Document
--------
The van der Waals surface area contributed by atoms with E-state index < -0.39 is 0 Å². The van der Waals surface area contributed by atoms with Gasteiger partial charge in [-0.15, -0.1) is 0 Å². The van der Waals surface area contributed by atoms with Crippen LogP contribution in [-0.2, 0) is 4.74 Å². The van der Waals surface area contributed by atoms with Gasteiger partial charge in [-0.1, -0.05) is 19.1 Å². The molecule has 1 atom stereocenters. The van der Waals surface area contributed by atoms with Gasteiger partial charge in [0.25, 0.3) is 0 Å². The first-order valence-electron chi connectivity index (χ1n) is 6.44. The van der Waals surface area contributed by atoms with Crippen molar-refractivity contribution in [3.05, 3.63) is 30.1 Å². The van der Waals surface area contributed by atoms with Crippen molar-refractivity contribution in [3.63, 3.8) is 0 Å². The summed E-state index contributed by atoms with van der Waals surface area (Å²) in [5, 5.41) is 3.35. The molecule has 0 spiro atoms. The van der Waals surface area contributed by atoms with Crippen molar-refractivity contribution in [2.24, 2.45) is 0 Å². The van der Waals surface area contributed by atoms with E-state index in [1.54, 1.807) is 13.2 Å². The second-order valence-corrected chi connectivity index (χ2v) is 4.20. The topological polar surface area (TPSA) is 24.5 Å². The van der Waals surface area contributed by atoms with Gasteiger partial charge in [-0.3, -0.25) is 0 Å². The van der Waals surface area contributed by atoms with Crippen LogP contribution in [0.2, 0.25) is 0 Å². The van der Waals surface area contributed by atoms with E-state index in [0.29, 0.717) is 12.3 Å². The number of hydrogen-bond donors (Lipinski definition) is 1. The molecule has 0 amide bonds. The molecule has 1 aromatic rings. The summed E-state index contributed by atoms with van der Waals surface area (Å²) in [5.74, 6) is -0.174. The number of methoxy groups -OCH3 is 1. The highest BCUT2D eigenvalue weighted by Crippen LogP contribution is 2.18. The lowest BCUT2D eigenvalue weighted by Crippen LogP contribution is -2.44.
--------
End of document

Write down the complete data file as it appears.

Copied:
The van der Waals surface area contributed by atoms with E-state index < -0.39 is 0 Å². The van der Waals surface area contributed by atoms with Gasteiger partial charge in [-0.15, -0.1) is 0 Å². The van der Waals surface area contributed by atoms with Crippen LogP contribution in [-0.2, 0) is 4.74 Å². The van der Waals surface area contributed by atoms with Gasteiger partial charge in [-0.1, -0.05) is 19.1 Å². The molecule has 1 atom stereocenters. The van der Waals surface area contributed by atoms with Gasteiger partial charge in [0.25, 0.3) is 0 Å². The first-order valence-electron chi connectivity index (χ1n) is 6.44. The van der Waals surface area contributed by atoms with Crippen molar-refractivity contribution in [3.05, 3.63) is 30.1 Å². The van der Waals surface area contributed by atoms with Crippen molar-refractivity contribution in [3.63, 3.8) is 0 Å². The summed E-state index contributed by atoms with van der Waals surface area (Å²) in [5, 5.41) is 3.35. The molecule has 0 spiro atoms. The van der Waals surface area contributed by atoms with Crippen molar-refractivity contribution in [2.24, 2.45) is 0 Å². The van der Waals surface area contributed by atoms with E-state index in [1.54, 1.807) is 13.2 Å². The second-order valence-corrected chi connectivity index (χ2v) is 4.20. The topological polar surface area (TPSA) is 24.5 Å². The van der Waals surface area contributed by atoms with Gasteiger partial charge in [-0.3, -0.25) is 0 Å². The van der Waals surface area contributed by atoms with Crippen LogP contribution in [0.2, 0.25) is 0 Å². The van der Waals surface area contributed by atoms with E-state index in [0.29, 0.717) is 12.3 Å². The number of hydrogen-bond donors (Lipinski definition) is 1. The molecule has 0 amide bonds. The molecule has 1 aromatic rings. The summed E-state index contributed by atoms with van der Waals surface area (Å²) in [5.74, 6) is -0.174. The number of methoxy groups -OCH3 is 1. The highest BCUT2D eigenvalue weighted by Crippen LogP contribution is 2.18. The lowest BCUT2D eigenvalue weighted by Crippen LogP contribution is -2.44.